Evening meetings of the Gila Native Plant Society will resume on October 19, 2018. They will be held throughout the fall, winter and spring on the third Friday of the month at 7.00 p.m. in Harlan Hall, second floor, Room 219, corner of Alabama and 12th Streets, on the Western New Mexico University campus. Free and open to the public. Refreshments following the program.
Friday, November 16, 2018
The program will feature a talk by George Farmer, “Ollas: Ancient Irrigation – Past, Present and Future”. Olla irrigation has been in existence for thousands of years. Just how old this technology is difficult to determine. Ancient documentation from various cultures spread across several continents proves that clay-pot irrigation has been one of the most successful, long-lasting irrigation methods ever used. Chinese texts well over 2000 years old mention clay pot irrigation. The Romans, too, used clay pots for irrigation. Olla irrigation can be found today in the Middle East, India, and Central and South America. It’s clear that olla irrigation has been used successfully across the planet. This begs the question: How does it work? What is the science behind the function? And how can it be used now, here in the Southwest, to conserve water, restore ecological habitats and successfully grow food?
George Farmer moved to Silver City in 2006 with a deep commitment to practice the land ethic outlined by Aldo Leopold vision. Along with his partner, Linda Zatopek they founded Axle Canyon Ecological Preserve in the Burro Mountains southwest of Silver City, an 83 acre in-holding along Mulberry Canyon. There they have implemented sustainable land restoration practices with rainwater runoff management to repair erosion damage and on-site propagation and reintroduction of native flora.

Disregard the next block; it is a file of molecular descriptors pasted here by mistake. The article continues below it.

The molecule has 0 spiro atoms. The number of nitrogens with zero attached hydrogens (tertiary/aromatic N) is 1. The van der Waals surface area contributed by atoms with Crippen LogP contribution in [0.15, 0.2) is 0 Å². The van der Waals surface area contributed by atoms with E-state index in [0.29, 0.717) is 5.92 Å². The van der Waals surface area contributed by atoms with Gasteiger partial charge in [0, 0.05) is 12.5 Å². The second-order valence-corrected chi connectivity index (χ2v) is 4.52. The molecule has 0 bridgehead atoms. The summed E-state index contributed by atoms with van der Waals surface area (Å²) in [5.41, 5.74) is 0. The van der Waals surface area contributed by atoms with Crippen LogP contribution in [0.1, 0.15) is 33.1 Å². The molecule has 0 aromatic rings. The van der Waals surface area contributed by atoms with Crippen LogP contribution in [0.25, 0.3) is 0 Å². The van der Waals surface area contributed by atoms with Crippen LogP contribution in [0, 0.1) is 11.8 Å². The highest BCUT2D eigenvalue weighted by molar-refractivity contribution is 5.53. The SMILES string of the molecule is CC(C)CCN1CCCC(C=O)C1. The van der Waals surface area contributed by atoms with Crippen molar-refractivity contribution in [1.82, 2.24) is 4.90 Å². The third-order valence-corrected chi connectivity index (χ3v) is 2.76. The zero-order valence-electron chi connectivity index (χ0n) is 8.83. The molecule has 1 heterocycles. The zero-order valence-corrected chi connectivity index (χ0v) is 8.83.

In 2018 they launched a multi-year cereal grain field trial program to test the feasibility of growing ancient grains for community food sustainability along ephemeral stream banks in Grant County. This winter test plots of two ancient Triticum (wheat) varieties and a grass native to the Southwest, Zuloagaea bulbosum (Apache Red Grass), will be evaluated for performance and to generate seed stock for the coming year. In the spring of 2019 test plots will be planted with Hordeum vulgare L. var. nudum. hook. f. (Tibetan Hull-Less Purple Barley) and Chenopodium quinoa (quinoa) also for performance evaluation and subsequent seed stock.
There will be no regular meeting in December. Instead, GNPS will celebrate its 30th anniversary at the members’ Christmas Party from noon to 3 pm at The Commons (also known as the Volunteer Center), 501 E 13th Street, Silver City. Elroy Limmer will provide the customary pork roast – otherwise it’s pot luck. Iced tea will be provided and the hot water heater will be there for tea and coffee. Please bring your own plates, glasses and utensils and a dish to share.